Last month I successfully defended my PhD dissertation, a study on egg donation in Canada, for which I spent the past four years interviewing Canadian egg donors, intended parents and fertility professionals, including doctors, nurses, psychologists, counsellors and lawyers.
The focus of debate when it comes to egg donation is whether egg donors should be paid. In Canada the Assisted Human Reproduction Act 2004 prohibits the payment of egg donors beyond their receiptable expenses. Reasons for prohibiting payment include concerns about the commodification of eggs and the potential exploitation of egg donors. Specifically, there is a concern about the possibility that women, lured by payment, will not, or cannot, fully evaluate the risks of egg donation. This might be particularly true for women of lower socio-economic status, such as students, who have greater need for the money. Despite the ban on payment, I found that egg donors and intended parents are buying and selling eggs in Canada or are seeking egg donation in countries like the United States where payment is permitted.
The topic of payment is an important one, and given my findings, it is certainly one that deserves attention. It should not, however, dominate ethics discussions about egg donation. Equally (if not more) deserving of attention are the practices of fertility clinic staff, who play a crucial role in the physical and emotional experiences of donation for both egg donors and intended parents.
Amidst the examples of superb care that were shared with me during my interviews, were an alarming number of stories from egg donors and intended parents who had received inadequate care from fertility clinics. While fertility clinics tout the importance of patient care, at the end of the day they are businesses and fertility treatment is a for-profit endeavour. The profit motive of fertility clinic staff can conflict with the obligation to provide adequate care to egg donors and intended parents. I found that egg donors, who are the non-paying patients, are at a higher risk of receiving inadequate care.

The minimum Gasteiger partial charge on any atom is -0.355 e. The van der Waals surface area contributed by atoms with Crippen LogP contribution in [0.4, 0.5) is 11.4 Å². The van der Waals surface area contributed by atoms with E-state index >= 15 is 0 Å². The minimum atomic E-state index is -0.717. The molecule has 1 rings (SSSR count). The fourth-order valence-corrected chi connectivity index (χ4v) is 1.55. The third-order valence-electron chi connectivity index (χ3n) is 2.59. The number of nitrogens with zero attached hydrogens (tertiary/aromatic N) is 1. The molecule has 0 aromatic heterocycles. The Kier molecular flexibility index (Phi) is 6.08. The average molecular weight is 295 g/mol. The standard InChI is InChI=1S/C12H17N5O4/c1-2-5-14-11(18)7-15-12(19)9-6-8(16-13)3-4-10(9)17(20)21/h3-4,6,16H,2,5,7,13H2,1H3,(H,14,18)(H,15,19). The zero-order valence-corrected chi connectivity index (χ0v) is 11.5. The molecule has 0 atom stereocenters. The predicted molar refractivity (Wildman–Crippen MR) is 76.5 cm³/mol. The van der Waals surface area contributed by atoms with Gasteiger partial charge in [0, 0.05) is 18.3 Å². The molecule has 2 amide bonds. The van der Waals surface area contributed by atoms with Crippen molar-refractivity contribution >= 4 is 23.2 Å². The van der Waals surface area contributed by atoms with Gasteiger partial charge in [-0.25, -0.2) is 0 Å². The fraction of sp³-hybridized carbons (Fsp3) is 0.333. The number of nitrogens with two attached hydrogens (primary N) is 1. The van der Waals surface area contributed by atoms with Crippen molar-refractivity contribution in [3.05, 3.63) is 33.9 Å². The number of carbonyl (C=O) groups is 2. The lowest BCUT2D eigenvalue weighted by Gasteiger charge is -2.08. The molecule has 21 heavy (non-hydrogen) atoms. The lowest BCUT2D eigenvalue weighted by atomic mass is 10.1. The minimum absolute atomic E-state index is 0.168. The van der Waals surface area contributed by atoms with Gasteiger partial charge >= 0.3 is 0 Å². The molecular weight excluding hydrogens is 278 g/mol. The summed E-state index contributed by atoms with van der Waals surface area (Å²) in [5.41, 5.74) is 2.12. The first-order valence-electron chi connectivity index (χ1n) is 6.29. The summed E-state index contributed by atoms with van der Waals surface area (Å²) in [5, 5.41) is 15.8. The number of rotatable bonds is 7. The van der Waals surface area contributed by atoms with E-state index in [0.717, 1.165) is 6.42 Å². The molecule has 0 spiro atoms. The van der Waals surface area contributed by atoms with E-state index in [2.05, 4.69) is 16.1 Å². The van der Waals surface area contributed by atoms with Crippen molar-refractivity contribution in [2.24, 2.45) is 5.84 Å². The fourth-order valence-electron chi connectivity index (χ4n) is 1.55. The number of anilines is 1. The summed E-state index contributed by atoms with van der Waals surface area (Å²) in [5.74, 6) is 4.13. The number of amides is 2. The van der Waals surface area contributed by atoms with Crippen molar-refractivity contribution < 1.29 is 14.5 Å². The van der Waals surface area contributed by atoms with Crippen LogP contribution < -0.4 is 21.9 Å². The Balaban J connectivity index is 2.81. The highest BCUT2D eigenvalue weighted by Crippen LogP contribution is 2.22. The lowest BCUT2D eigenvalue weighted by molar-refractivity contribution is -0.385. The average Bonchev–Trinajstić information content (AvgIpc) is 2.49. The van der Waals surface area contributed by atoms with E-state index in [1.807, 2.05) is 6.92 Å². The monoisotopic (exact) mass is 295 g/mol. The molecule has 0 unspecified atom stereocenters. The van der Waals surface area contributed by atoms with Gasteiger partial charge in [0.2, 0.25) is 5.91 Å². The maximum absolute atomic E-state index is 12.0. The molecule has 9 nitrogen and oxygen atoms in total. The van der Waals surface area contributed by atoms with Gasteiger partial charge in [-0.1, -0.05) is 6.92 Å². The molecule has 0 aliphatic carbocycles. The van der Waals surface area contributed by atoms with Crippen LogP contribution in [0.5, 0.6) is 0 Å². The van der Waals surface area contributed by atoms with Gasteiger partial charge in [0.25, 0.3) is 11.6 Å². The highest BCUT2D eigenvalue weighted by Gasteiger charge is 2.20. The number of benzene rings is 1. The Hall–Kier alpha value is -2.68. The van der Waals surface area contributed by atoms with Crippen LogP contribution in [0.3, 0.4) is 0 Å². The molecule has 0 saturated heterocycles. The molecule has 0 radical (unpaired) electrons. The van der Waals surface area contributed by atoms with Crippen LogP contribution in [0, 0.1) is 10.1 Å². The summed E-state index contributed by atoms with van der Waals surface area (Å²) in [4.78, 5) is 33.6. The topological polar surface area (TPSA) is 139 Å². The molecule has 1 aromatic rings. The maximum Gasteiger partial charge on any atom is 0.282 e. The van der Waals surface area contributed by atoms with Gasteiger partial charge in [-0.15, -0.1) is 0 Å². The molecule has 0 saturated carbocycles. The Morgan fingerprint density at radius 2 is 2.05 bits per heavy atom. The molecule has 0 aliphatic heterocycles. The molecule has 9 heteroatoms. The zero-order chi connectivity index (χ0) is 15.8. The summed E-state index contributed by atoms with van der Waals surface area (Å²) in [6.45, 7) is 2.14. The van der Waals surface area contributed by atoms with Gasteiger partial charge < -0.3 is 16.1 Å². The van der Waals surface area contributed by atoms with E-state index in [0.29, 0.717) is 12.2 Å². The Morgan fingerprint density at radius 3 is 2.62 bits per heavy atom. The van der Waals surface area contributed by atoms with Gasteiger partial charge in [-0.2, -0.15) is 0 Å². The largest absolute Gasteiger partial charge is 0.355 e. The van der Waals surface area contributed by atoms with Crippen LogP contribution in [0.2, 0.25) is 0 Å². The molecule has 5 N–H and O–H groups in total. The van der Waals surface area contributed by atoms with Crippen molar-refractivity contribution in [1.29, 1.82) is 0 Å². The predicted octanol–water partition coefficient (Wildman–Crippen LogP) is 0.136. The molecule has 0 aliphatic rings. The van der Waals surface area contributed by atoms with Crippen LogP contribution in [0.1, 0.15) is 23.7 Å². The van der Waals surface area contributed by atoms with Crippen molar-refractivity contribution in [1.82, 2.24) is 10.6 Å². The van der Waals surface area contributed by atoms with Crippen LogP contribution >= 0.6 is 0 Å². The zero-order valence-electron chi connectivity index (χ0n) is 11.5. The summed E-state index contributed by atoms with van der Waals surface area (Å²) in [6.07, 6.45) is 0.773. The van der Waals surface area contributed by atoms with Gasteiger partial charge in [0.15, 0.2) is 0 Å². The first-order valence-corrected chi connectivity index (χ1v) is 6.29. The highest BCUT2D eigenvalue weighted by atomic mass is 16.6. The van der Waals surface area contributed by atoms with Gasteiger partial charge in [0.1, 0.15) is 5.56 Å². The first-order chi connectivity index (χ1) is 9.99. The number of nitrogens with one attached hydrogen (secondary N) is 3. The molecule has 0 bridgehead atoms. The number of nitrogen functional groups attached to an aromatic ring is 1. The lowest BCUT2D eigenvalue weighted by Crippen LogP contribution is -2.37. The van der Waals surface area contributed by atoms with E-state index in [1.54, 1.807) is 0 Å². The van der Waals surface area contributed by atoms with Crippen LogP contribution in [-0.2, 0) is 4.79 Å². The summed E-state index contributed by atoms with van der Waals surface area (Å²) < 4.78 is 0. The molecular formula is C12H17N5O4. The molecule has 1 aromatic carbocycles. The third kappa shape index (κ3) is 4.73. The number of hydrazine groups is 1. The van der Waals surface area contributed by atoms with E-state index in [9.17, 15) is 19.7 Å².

Overstimulation of eggs
A second conflict of interest is that egg donors and intended parents often receive treatment from the same doctor, even though their interests may conflict. For instance, while it is in the best interest of egg donors to receive less hormone stimulation and to produce a smaller number of eggs, it is in the best interest of intended parents to receive as many eggs as possible. My conversations with egg donors and intended parents about fertility clinic care included stories of egg donors being overstimulated, not being fully informed of the risks, being pressured to donate repeatedly and not receiving care following egg retrieval. Intended parents spoke of doctors treating them insensitively, feeling shuffled through the process and of clinics and agencies not following through on their promises.
There is extremely limited regulation and no oversight of fertility clinic practices in Canada. In order to minimise the conflict of interests and improve fertility clinic care, there are a number of areas we might consider regulating including: how egg donors should be informed about the risks of donation, what care should be provided following egg retrieval, how many times a donor can donate and how many eggs should be retrieved from a donor. Infertility treatment is often a difficult experience for intended parents. Fertility clinic processes play an important role in this experience. We might consider developing guidelines that encourage fertility clinic managers to bear this in mind in developing clinic protocols, and to consider providing sensitivity training to new staff.
Canadian MP Anthony Housefather has recently taken interest in the debate of whether gamete donors should be paid. Many Canadians interested in the topic of egg donation are no doubt eagerly awaiting to see what Housefather and the House of Commons Standing Committee on Justice and Human Rights (which he Chairs) will determine in regards to whether egg donation should be commercialised. But discussions about payment for egg donation should not detract from needed discussion about the ways in which regulation and oversight of egg donation can help to protect the interests of egg donors.
From an ethics standpoint, I, for one, am most eagerly awaiting the Canadian Fertility and Andrology Society Guideline for Third Party Reproduction, which will be available to Canadian Fertility and Andrology Society members in the coming weeks. My hope is that these guidelines will help to minimise potential conflicts of interest related to egg donation.
*Kathleen Hammond recently completed her PhD in the Department of Sociology at the University of Cambridge and is a JD Candidate at the McGill University Faculty of Law. @HammKatie. This article was first published on Impact Ethics. Picture credit: Wikipedia.